Former Gov. Mike Foster is not one for pomp and circumstance. Truth be known, he detests it. Foster, though, turned out for a rather formal affair last week in his hometown of Franklin. He was on hand to witness one of his protégés, Gov. Bobby Jindal, announce the state would invest some $2 million to rehabilitate part of city hall to house papers and other collectibles that the 83-year-old former governor accumulated during his two terms in office from 1996-2004. It's a fitting tribute for a man who history will judge as one of Louisiana's finer two-term governors. Mark my word. It's a wise investment, too, for Foster's archives will serve to educate the citizenry for generations to come. Foster's path to becoming governor was atypical to say the least. A successful businessman who earned a fortune growing and harvesting sugar cane as well as from his construction company, Foster didn't enter politics until he was 57 years old.
The year was 1987, or the year then-Congressman Buddy Roemer came out of nowhere to unseat Gov. Edwin Edwards. Foster defeated Sen. Anthony Guarisco Jr. that year, earning 64 percent of the vote. According to one of Foster's confidantes, Foster decided to run against Guarisco because he wouldn't return his telephone calls. Let that serve as a lesson for all of you aspiring politicians.
Easily re-elected in 1991 with 85 percent of the vote against token opposition, Foster grew bored in the Senate during his second term. He recognized that he either needed to move up in the world of politics or get out of it altogether. Foster wasn't given much of a chance when he declared for the governor's race some 18 years ago. A Democrat at the time, Foster was buried in a crowded field of Democrats including then-State Treasurer Mary Landrieu, then-Lt. Gov. Melinda Schwegmann and Cleo Fields, who, at the time, was seen as the most influential black politician in Louisiana. Roemer was trying to revitalize his political career that year as a Republican. That came to an end when Foster switched to Republican on the same day that he qualified for the race, setting the stage for Foster to become the first two-term Republican governor in Louisiana since Reconstruction. On a personal note, one of Foster's campaign operatives called me in the spring of 1995 and asked me to join the Foster campaign as its press secretary. I turned him down. My reasoning? I didn't think Foster stood a snowball's chance in hell of getting elected. Time and space do not permit a year-by-year review of Foster's tenure as governor, but a few facts about his track record bear worth mentioning.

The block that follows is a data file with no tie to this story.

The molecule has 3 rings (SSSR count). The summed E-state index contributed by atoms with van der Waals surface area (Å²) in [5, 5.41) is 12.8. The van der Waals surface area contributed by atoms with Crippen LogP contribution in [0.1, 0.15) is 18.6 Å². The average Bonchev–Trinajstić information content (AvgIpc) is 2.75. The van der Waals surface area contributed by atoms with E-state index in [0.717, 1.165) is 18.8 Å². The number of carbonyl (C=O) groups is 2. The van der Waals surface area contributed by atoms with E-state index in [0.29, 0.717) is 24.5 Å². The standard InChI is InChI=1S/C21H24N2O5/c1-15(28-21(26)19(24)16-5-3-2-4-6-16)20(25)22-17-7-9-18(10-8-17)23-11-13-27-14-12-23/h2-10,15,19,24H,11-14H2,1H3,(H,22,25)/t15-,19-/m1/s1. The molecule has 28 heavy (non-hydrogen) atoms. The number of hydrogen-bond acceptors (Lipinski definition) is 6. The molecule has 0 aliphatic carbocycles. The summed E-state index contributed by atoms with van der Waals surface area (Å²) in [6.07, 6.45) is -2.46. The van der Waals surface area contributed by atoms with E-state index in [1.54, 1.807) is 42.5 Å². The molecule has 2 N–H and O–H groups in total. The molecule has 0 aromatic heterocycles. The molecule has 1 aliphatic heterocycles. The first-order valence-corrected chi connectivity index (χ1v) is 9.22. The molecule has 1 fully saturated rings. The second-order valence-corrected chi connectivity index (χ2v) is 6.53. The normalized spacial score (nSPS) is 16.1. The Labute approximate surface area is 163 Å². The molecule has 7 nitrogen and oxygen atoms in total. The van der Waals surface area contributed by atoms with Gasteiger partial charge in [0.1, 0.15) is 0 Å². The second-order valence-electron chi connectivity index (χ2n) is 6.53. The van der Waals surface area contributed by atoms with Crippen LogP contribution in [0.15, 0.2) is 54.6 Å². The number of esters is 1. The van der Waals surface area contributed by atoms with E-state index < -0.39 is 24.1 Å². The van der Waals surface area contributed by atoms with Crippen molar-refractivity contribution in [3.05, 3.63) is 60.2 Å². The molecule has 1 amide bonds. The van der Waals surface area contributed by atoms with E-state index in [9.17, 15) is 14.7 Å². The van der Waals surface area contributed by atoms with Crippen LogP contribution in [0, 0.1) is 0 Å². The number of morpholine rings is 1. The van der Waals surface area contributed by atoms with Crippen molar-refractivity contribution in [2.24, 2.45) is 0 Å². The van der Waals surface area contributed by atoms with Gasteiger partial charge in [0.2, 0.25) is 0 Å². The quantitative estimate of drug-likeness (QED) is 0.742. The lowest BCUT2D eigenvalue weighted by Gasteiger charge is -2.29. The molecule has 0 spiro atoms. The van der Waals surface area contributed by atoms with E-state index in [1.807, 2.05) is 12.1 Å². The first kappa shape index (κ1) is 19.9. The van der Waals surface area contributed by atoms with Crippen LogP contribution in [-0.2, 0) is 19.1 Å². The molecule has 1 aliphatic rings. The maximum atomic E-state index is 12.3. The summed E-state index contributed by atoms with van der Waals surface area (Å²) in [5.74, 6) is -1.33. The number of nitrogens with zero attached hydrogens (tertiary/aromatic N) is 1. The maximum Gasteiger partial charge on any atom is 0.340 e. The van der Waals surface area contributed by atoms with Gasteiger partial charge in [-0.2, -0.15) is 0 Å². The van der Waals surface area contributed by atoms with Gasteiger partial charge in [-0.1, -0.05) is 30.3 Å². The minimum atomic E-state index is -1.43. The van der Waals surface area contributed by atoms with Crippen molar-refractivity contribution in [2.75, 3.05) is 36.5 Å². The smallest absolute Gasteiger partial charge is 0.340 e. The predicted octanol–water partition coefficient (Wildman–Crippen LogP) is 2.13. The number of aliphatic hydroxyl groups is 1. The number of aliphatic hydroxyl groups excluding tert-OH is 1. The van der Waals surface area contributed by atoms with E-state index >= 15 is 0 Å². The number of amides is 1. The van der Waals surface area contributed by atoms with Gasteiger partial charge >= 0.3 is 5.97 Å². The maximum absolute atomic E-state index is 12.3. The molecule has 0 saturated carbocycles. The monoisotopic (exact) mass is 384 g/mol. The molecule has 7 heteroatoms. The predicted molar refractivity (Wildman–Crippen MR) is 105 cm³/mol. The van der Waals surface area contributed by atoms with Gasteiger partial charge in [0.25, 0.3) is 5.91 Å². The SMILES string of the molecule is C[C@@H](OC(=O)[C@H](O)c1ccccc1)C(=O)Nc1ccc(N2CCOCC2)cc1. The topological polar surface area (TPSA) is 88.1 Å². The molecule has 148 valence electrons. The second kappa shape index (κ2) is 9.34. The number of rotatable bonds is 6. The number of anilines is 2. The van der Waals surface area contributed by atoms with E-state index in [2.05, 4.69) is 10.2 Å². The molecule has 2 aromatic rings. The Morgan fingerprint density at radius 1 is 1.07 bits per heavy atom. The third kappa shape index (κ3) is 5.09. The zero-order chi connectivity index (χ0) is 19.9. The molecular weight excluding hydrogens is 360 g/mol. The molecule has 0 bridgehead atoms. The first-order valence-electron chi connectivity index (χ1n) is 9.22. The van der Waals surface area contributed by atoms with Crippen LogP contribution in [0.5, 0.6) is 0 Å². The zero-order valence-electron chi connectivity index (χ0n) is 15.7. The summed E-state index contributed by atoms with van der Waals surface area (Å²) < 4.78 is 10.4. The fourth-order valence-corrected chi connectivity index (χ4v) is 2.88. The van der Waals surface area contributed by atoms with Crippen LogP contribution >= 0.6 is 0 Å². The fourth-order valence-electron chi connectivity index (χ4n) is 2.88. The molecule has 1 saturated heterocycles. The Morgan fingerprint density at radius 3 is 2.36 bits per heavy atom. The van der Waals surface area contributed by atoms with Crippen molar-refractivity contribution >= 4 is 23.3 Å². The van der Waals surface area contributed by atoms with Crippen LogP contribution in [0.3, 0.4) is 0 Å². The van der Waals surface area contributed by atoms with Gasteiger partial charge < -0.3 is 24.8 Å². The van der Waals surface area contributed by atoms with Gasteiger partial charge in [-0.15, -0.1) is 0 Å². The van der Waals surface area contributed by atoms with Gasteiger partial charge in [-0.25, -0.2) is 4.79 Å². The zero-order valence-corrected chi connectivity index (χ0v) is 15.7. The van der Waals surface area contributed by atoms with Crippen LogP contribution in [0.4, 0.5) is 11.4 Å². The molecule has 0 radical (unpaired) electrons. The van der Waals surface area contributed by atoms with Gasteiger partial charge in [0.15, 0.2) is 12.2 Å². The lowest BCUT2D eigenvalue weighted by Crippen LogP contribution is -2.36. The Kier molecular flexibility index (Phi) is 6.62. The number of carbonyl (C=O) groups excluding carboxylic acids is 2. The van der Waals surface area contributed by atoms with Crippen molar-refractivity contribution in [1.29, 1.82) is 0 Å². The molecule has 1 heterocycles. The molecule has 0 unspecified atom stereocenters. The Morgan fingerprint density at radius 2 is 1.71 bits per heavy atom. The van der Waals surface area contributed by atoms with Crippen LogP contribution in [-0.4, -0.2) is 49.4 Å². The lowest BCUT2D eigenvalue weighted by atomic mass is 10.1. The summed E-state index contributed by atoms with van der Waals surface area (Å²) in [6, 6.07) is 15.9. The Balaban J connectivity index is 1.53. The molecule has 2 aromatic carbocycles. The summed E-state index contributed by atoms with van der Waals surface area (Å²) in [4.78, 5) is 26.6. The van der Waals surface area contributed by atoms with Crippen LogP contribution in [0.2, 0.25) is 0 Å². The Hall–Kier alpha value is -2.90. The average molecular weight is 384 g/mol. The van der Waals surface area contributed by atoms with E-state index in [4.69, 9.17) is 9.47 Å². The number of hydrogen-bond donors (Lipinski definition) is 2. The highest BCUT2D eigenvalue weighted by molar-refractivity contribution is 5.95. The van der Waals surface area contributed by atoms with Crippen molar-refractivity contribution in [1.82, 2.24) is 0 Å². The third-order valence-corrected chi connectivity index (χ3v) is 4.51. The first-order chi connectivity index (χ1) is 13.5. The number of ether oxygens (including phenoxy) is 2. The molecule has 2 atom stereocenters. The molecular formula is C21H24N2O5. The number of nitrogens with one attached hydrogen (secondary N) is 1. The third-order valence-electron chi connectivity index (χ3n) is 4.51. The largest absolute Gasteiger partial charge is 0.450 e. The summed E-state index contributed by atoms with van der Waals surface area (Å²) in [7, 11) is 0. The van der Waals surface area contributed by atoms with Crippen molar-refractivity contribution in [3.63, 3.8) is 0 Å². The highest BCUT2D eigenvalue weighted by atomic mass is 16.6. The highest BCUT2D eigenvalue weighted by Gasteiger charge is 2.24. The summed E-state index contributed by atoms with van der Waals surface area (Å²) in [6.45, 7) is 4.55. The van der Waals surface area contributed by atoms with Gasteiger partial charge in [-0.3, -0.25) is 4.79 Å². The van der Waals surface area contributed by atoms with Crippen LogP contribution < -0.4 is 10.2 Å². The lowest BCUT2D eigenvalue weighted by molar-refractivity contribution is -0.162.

They are especially important in light of the state of higher education in Louisiana today. On Foster's watch, Louisiana led the nation for five years in the amount of money invested in higher education on a per capita basis. Hundreds of millions of dollars poured into higher education for everything from rebuilding the physical plants on college campuses throughout the state to better pay for the faculty. Salaries for college professors reached and surpassed the Southern Regional Average for the first time ever while Foster was governor. Compensation for school teachers reached the Southern Regional Average for the first time ever, too. LSU sky-rocketed to a Tier 1 institution, ranked among the top 75 in the nation, on the all-important U.S. News' annual ranking of the best colleges and universities in America. Let's not forget about the Tuition Opportunity Program for Students. Commonly known as TOPS, it was widely expanded during Foster's first term to give far more students in Louisiana the opportunity to attend college. Without a doubt, Foster realized years ago that Louisiana's future, for good or bad, was directly tied to education. Many of the gains we've witnessed in recent years in standardized testing in K-12 public education are a direct result of reforms that were initiated while Foster was governor. The current superintendent of education, John White, should take note. But perhaps the chattering class can set aside its biases for a moment or two and recognize as I have that Foster will forever be remembered for his commitment to improving education in Louisiana. That's not a bad legacy to be remembered by.